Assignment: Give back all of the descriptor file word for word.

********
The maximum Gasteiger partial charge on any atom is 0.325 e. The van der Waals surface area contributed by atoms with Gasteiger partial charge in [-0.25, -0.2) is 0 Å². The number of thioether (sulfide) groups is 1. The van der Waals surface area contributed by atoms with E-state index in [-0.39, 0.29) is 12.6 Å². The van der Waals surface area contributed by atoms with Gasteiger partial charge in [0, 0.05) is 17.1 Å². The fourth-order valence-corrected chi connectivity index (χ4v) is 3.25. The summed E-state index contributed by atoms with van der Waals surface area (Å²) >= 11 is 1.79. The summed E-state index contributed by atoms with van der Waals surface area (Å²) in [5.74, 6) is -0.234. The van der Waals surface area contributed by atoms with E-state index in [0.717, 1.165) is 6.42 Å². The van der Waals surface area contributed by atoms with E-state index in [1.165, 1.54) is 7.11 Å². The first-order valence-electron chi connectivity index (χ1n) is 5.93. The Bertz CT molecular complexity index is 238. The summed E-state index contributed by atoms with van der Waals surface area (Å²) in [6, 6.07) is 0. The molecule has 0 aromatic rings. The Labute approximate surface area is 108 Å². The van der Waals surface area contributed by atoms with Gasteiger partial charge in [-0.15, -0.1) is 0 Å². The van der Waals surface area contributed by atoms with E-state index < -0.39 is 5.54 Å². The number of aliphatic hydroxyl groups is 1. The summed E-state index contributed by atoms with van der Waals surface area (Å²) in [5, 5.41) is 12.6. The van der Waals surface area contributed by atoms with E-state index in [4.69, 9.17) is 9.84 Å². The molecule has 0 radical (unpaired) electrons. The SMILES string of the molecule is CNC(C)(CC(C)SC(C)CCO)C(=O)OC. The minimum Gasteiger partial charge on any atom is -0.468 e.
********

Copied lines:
The maximum Gasteiger partial charge on any atom is 0.325 e. The van der Waals surface area contributed by atoms with Gasteiger partial charge in [-0.25, -0.2) is 0 Å². The number of thioether (sulfide) groups is 1. The van der Waals surface area contributed by atoms with E-state index in [-0.39, 0.29) is 12.6 Å². The van der Waals surface area contributed by atoms with Gasteiger partial charge in [0, 0.05) is 17.1 Å². The fourth-order valence-corrected chi connectivity index (χ4v) is 3.25. The summed E-state index contributed by atoms with van der Waals surface area (Å²) >= 11 is 1.79. The summed E-state index contributed by atoms with van der Waals surface area (Å²) in [5.74, 6) is -0.234. The van der Waals surface area contributed by atoms with E-state index in [0.717, 1.165) is 6.42 Å². The van der Waals surface area contributed by atoms with E-state index in [1.165, 1.54) is 7.11 Å². The first-order valence-electron chi connectivity index (χ1n) is 5.93. The Bertz CT molecular complexity index is 238. The summed E-state index contributed by atoms with van der Waals surface area (Å²) in [6, 6.07) is 0. The molecule has 0 aromatic rings. The Labute approximate surface area is 108 Å². The van der Waals surface area contributed by atoms with Gasteiger partial charge in [-0.15, -0.1) is 0 Å². The van der Waals surface area contributed by atoms with E-state index < -0.39 is 5.54 Å². The number of aliphatic hydroxyl groups is 1. The summed E-state index contributed by atoms with van der Waals surface area (Å²) in [5, 5.41) is 12.6. The van der Waals surface area contributed by atoms with E-state index in [4.69, 9.17) is 9.84 Å². The molecule has 0 radical (unpaired) electrons. The SMILES string of the molecule is CNC(C)(CC(C)SC(C)CCO)C(=O)OC. The minimum Gasteiger partial charge on any atom is -0.468 e.